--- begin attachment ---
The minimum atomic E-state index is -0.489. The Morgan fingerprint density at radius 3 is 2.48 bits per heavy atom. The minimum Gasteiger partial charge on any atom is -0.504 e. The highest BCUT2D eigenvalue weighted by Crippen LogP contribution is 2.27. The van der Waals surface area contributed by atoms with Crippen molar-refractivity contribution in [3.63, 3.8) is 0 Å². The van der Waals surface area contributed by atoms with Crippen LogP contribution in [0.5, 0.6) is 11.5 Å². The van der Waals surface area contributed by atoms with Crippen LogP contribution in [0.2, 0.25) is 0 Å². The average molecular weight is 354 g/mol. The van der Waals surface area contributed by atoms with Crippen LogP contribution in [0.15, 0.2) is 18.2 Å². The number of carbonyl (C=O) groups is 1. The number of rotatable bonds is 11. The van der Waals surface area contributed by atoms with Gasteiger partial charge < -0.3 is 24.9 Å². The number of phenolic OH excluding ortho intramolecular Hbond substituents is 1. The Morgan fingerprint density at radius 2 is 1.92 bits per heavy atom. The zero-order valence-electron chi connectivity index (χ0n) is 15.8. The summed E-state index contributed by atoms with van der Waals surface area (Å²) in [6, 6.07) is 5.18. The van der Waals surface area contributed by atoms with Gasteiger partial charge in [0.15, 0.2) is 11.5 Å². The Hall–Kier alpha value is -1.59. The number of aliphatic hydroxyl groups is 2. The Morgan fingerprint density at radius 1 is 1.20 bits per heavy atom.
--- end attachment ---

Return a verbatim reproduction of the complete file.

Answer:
The minimum atomic E-state index is -0.489. The Morgan fingerprint density at radius 3 is 2.48 bits per heavy atom. The minimum Gasteiger partial charge on any atom is -0.504 e. The highest BCUT2D eigenvalue weighted by Crippen LogP contribution is 2.27. The van der Waals surface area contributed by atoms with Crippen molar-refractivity contribution in [3.63, 3.8) is 0 Å². The van der Waals surface area contributed by atoms with Crippen LogP contribution in [0.5, 0.6) is 11.5 Å². The van der Waals surface area contributed by atoms with Crippen LogP contribution in [0.2, 0.25) is 0 Å². The average molecular weight is 354 g/mol. The van der Waals surface area contributed by atoms with Crippen LogP contribution in [0.15, 0.2) is 18.2 Å². The number of carbonyl (C=O) groups is 1. The number of rotatable bonds is 11. The van der Waals surface area contributed by atoms with Gasteiger partial charge < -0.3 is 24.9 Å². The number of phenolic OH excluding ortho intramolecular Hbond substituents is 1. The Morgan fingerprint density at radius 2 is 1.92 bits per heavy atom. The zero-order valence-electron chi connectivity index (χ0n) is 15.8. The summed E-state index contributed by atoms with van der Waals surface area (Å²) in [6, 6.07) is 5.18. The van der Waals surface area contributed by atoms with Gasteiger partial charge in [0.15, 0.2) is 11.5 Å². The Hall–Kier alpha value is -1.59. The number of aliphatic hydroxyl groups is 2. The Morgan fingerprint density at radius 1 is 1.20 bits per heavy atom.